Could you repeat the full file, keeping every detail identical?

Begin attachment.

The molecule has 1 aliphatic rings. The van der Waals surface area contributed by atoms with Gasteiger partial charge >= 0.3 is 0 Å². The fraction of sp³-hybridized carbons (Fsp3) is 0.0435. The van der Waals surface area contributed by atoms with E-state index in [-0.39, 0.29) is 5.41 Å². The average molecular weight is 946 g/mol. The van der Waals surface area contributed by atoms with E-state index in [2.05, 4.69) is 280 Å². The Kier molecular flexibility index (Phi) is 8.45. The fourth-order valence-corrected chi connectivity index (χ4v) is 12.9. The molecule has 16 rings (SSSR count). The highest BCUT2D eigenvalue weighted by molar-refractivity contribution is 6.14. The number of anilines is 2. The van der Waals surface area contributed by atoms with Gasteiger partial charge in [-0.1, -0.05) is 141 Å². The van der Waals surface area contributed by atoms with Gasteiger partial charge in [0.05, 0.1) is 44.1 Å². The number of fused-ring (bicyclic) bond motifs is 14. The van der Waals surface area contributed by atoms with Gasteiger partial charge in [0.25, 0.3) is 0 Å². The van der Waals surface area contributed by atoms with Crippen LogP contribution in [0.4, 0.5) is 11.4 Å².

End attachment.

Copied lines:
The molecule has 1 aliphatic rings. The van der Waals surface area contributed by atoms with Gasteiger partial charge >= 0.3 is 0 Å². The fraction of sp³-hybridized carbons (Fsp3) is 0.0435. The van der Waals surface area contributed by atoms with E-state index in [-0.39, 0.29) is 5.41 Å². The average molecular weight is 946 g/mol. The van der Waals surface area contributed by atoms with E-state index in [2.05, 4.69) is 280 Å². The Kier molecular flexibility index (Phi) is 8.45. The fourth-order valence-corrected chi connectivity index (χ4v) is 12.9. The molecule has 16 rings (SSSR count). The highest BCUT2D eigenvalue weighted by molar-refractivity contribution is 6.14. The number of anilines is 2. The van der Waals surface area contributed by atoms with Gasteiger partial charge in [-0.1, -0.05) is 141 Å². The van der Waals surface area contributed by atoms with Gasteiger partial charge in [0.05, 0.1) is 44.1 Å². The number of fused-ring (bicyclic) bond motifs is 14. The van der Waals surface area contributed by atoms with Gasteiger partial charge in [0.25, 0.3) is 0 Å². The van der Waals surface area contributed by atoms with Crippen LogP contribution in [0.4, 0.5) is 11.4 Å².